On the whole, grandparents usually fare quite fare in stories.
Think Little Red Riding Hood’s grandmother or any one of the thousands of cosy nannas and granpas who populate Hallmark movies.
They bake cookies, they beam with welcoming saint-like happiness, and they indulgently let their grandchildren do all the things their own children were never allowed to do.
But in my M. Night Shyamalan’s The Visit, the long-estranged grandparents of Rebecca (Olivia DeJonge) and Tyler (Ben Oxenbould) don’t exactly fit that picture-perfect postcard mould.
In fact, copious amounts of nurturing food aside, the only way to describe John (Peter McRobbie) and Doris (Deanna Dunagan) is odd, very, VERY odd.
Sure, they smile on cue, act like family board game nights are the best things ever devised, and enthusiastically ask the children of their long ago kicked out daughter Paula (Kathryn Hahn) – she left right after high school to marry her substitute teacher – what they’re favourite things to do are, but they are ODD.
And try as they might to get around the fact, Tyler and Rebecca, a precociously- aspiring filmmaker who films the entire benighted visit from start to finish as part of her aspirations to make an Oscar-winning documentary, puts a Herculean amount of effort into rationalising of the highest order, have to finally admit their grandparents didn’t exactly walking out of central casting.
Part of their strong, all-evidence-to-the-contrary-dismissing rationalisations on the way to their frightening epiphany stem from trying to fill a gapingly-painful emotional vacuum caused by their father’s sudden departure to live in California with a woman he met in a Starbucks.
While mother Paula loves them fiercely, both Rebecca and Tyler, who suffer from an aversion to looking in the mirror and an OCD-level fear of germs respectively, yearn for something approaching familial normal, and see an unaccompanied visit to Nanna and Pop-pop as the way to achieve it.
And nothing, nothing at all, is going to get in the way of that.
That is, of course, until all the bumps, scrapes and thumps in the night, the agonised yowling and the vacant, ghoul-like stares finally are too much to counter with even the most fervent of intensely-argued logic.
It’s this slow-burn realisation, and a twist that is worthy of the name – yes this is a written-and-directed Shyamalan movie so there has to be a twist; in this case, thanks to his production partners, Blumhouse, it’s a good one and sustained well – that gives The Visit so much of its engrossing, edge-of-your-seat appeal.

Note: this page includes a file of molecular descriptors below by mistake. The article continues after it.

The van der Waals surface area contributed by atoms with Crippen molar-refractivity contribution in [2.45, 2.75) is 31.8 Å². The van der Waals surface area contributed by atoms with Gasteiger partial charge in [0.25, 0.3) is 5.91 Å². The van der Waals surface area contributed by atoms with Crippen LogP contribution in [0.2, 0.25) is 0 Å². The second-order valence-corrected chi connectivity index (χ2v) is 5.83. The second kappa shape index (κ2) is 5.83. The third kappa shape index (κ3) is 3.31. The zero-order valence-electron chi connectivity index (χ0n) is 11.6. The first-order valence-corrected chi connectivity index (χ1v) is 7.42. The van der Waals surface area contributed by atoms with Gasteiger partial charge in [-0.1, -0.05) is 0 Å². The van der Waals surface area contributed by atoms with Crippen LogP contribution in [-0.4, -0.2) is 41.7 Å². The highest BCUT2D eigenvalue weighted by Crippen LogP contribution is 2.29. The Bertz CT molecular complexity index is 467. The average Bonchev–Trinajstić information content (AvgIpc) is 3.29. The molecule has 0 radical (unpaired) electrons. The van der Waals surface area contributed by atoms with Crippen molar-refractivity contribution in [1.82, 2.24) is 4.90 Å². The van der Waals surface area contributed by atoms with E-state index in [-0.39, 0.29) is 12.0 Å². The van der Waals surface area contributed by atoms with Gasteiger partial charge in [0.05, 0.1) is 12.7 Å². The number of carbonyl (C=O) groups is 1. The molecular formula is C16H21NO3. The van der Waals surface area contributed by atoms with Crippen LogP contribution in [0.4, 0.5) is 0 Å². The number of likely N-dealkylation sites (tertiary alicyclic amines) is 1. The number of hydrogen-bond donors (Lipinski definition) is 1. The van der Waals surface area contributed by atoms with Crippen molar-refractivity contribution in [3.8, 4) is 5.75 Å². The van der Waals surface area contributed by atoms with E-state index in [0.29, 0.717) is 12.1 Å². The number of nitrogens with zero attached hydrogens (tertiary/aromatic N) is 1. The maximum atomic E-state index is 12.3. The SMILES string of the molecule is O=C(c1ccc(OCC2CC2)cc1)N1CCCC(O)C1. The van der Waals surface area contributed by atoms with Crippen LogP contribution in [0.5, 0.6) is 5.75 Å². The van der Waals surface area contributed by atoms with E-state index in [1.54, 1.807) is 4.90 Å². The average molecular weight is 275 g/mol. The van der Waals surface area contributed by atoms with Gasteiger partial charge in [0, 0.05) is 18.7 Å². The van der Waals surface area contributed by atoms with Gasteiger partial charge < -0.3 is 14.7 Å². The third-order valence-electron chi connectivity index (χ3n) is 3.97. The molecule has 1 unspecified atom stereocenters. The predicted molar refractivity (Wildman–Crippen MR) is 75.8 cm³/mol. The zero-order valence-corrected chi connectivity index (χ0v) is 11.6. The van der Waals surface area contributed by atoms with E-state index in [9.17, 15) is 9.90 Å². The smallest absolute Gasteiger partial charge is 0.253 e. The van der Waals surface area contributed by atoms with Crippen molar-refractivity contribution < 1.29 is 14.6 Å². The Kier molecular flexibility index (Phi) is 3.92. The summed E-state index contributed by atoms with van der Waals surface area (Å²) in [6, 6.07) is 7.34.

There is as much time and character development given over to Tyler and Rebecca’s backstory, and the harrowing emotional scars it has created, as the actual thrills and spills themselves, which are judiciously placed for maximum effectiveness.
It lends the film a substance and emotional impact that many horror films, concerned primarily with getting to the scary payoffs, neglect, a sense that these young people, all bright-eyed and bushytailed, and convinced family nirvana awaits them in Masonville, Pennsylvania, are going to realise sooner rather than later that families don’t always come in Norman Rockwell servings.
Shyamalan is careful to drip feed us the telltale signs of madness, of things not quite being right, and thanks to Rebecca’s methodical need to capture each and every moment for Oscar glory, we don’t miss a second of their descent to dysfunctional family hell.
It’s not without its faults, of course with mum Paula all too keen to pack the things off to the parents she still refuses to have contact with in any way, sight unseen, and a final act that devolves a little too much into climactic cliche, but on the whole The Visit sustains its creepy premise perfectly, dropping in telltale signs that all is not well right along the way.
Like The Sixth Sense many of these small but ominous signs only take on real significance in retrospect, but as a whole, they are unnervingly effective, leaving you wondering when the next, highly-unhinged shoe will drop, and when Rebecca will finally acknowledge that her impulsively-cheeky brother who raps and provides much of the comic relief, is right on the money about his weird grandparents.
The chemistry between DeJonge and Oxenbould is well nigh impeccable, their relationship as serious, auteur-in-waiting sister, and rambunctious, rap-soliloquy loving brother, wholly believable, the central emotional fulcrum on which The Visit almost wholly visits.
And McRobbie, and Dunagan in particular, excel as the grandparents who initially say and do all the right things, before descending into the sort of creepy behaviour that leaves Rebecca and Tyler wondering if they really want the whole nuclear family happy ever after rigamarole after all.
A delicious mix of comedy, horror and existential longing, that mostly balances itself right to the final heart-thumping moments, The Visit is more psychological horror than actual blood-and-ghosts horror, less fright for the sake of it than scares with emotional weighting.
And naturally, twist-heavy as it is, all that can be said about the ending is that if their father leaving them didn’t scar them for life, then this visit to their grandparents could come very close to doing the job.
It is not, as you might expect, the expected trip of a lifetime.